Boozman spoke about the bill on the House Floor today. During his remarks he reiterated his belief that the new committee would improve services for both active military personnel and our nation's veterans.

"The Committee would also be permitted to assess policy changes in both Departments in order to advance services and opportunities for the future. As a result, a more efficient system of delivery of health care and benefits to VA and DOD beneficiaries should evolve," said Boozman.

The bill, H.R. 1911, was introduced by Boozman on May 1, 2003 and quickly passed through the Veteran's Affairs Committee.

"Chairman Chris Smith (R-NJ) and Ranking Member Lane Evans (D-IL) understand the potential of resource sharing and their leadership made this legislation possible. I appreciate their bipartisan efforts to help our nation's veterans."

Please visit, the House Committee on Veterans' Affairs web site, named 'One of the Best Web Sites in Congress' by the Congressional Management Foundation, May 3, 1999.

May 22, 2002

Legislation to Boost Disability Payments for Veterans Approved in House Cost-Of-Living Adjustment for Service-Disabled Veterans Would Boost Checks $400 Million Next Year 

(Washington, DC) - More than 2.6 million disabled veterans and widows would receive a cost-of-living-adjustment in their VA disability compensation payments under legislation approved by the House of Representatives today. As a result, disability compensation and widows pensions would receive a cost-of-living increase (COLA) next year totaling $400 million, and almost $2 billion over five years.

H.R. 1683, the Veterans' Compensation Cost-of-Living Adjustment Act of 2003, sponsored by Rep. Chris Smith (NJ-4), Chairman of the House Committee on Veterans' Affairs, and Rep. Lane Evans (IL-17), would increase the monthly benefit checks sent to 2.3 million service-disabled veterans by the same level as the Social Security COLA, expected to be approximately 2% this year. The increase would also apply to hundreds of thousands of Dependency and Indemnity Compensation (DIC) recipients, consisting of widows and other qualified survivors of disabled veterans.

"Those who have served in America's armed forces and suffered injury or illness as a result deserve to be fairly compensated," said Chairman Chris Smith. "For millions of disabled veterans and widows who rely on monthly VA benefit checks, it is essential that we provide annual increases to offset the rising costs they face," he said.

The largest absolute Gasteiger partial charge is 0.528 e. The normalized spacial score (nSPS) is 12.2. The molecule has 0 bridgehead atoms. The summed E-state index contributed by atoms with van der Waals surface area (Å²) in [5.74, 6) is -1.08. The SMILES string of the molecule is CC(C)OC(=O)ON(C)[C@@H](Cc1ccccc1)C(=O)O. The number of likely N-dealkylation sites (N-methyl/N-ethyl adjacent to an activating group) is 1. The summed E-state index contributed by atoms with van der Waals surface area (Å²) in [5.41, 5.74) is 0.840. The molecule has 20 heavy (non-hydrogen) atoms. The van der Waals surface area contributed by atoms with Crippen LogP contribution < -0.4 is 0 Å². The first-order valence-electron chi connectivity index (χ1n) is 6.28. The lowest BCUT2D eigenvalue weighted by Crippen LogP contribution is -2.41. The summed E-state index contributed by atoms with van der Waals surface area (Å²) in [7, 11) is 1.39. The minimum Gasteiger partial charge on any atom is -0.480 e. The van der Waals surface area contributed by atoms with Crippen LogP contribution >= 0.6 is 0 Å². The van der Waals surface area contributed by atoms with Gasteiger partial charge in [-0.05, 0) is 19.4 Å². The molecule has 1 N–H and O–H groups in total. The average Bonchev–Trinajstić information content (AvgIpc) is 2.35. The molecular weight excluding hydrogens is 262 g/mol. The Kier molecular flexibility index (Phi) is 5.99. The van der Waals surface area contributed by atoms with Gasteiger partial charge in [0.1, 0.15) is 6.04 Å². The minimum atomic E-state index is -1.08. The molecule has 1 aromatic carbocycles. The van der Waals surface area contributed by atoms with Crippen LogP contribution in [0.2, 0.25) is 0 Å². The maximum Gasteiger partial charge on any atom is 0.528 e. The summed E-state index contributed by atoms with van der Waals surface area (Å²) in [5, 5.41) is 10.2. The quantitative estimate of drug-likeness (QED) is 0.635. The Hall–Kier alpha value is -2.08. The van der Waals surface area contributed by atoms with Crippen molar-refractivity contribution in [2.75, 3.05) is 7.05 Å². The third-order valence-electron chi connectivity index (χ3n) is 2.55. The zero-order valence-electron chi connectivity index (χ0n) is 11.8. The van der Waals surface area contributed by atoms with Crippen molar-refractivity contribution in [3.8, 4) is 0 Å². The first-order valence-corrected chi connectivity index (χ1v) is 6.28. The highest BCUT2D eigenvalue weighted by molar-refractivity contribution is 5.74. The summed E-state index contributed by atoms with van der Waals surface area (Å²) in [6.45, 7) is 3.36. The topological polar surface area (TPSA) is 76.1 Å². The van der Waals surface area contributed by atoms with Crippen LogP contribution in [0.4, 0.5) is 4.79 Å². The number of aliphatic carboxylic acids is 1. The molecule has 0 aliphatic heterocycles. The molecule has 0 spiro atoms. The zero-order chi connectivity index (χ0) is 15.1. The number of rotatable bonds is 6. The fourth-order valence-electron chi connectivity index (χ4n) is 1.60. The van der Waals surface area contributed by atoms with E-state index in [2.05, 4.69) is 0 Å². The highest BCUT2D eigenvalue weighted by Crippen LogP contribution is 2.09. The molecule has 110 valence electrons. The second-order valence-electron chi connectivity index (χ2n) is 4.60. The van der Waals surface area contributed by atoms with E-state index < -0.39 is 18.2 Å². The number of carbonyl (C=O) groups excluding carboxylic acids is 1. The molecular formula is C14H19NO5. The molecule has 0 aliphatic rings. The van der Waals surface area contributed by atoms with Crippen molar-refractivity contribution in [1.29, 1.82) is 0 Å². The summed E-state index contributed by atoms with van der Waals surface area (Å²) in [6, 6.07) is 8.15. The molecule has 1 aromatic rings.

"In addition to monthly compensation payments, service-connected disabled veterans are also eligible for a range of federal services and benefits, including comprehensive health care, rehabilitative and vocational training, job placement services, and special allowances for automobile and housing adaptive equipment, if appropriate," Smith said.

Chairman Smith also pointed out that the recently approved FY 2004 congressional budget (H.Con.Res. 95) boosts funding for veterans programs by a record $6.2 billion, up 10.9% from FY 2003 to $63.8 billion in FY 2004. This historic budget agreement would provide a 12.9% increase in veteran health care next year (from $23.9 billion to $27 billion), and that comes on top of a 12% increase this year.


May 23, 2003

Defense authorization bill by Sen. Harry Reid, D-Nev., that would have authorized concurrent receipt of military retired pay and disability compensation awarded by the Department of Veterans Affairs. The reason given was that the measure was irrelevant to the Defense budget. The provision would have provided equity to several hundred thousand military retirees who are not eligible for the new Combat Related Special Compensation, scheduled to begin this year. CRSC will be awarded only to: (1) retirees who earned a Purple Heart and have a VA disability rating of 10 percent or more for the combat injury; or (2) those with disabilities of 60 percent or more derived from combat situations, combat-oriented training, hazardous duty, or conditions simulating combat. Application procedures for CRSC are expected to be published soon. 

May 23, 2003


Veterans who suffered personal assault, rape or other sexual trauma, domestic battering or stalking while on active duty may have lingering physical, emotional or psychological symptoms, advises the Department of Veterans Affairs. Those who suffered such trauma while on active military duty, including service at one of the military academies, may be eligible for VA disability compensation, counseling and other benefits from the Department of Veterans Affairs, according to VA officials. Information regarding medical care and compensation for veterans is available at VA regional offices or medical centers. The telephone numbers are in local directories under the "U.S. Government" listing. In most areas, for information about disability compensation and VA pensions, callers can use the following toll-free number: 1-800-827-1000. For health care and copayment information, call 1-877-222-8387. Also visit VA's Web page,

May 30, 2003

The Veterans' Compensation Cost-of-Living Adjustment Act of 2003 has been approved by the House, priming more than 2.3 million service-disabled veterans for an increase in their monthly disability payments. The measure would increase benefit checks by the same amount as the Social Security cost-of-living adjustment, which is expected to be about 2 percent this year. The increase also would apply to widows and other qualified survivors of disabled veterans who receive Dependency and Indemnity Compensation.

May 30, 2003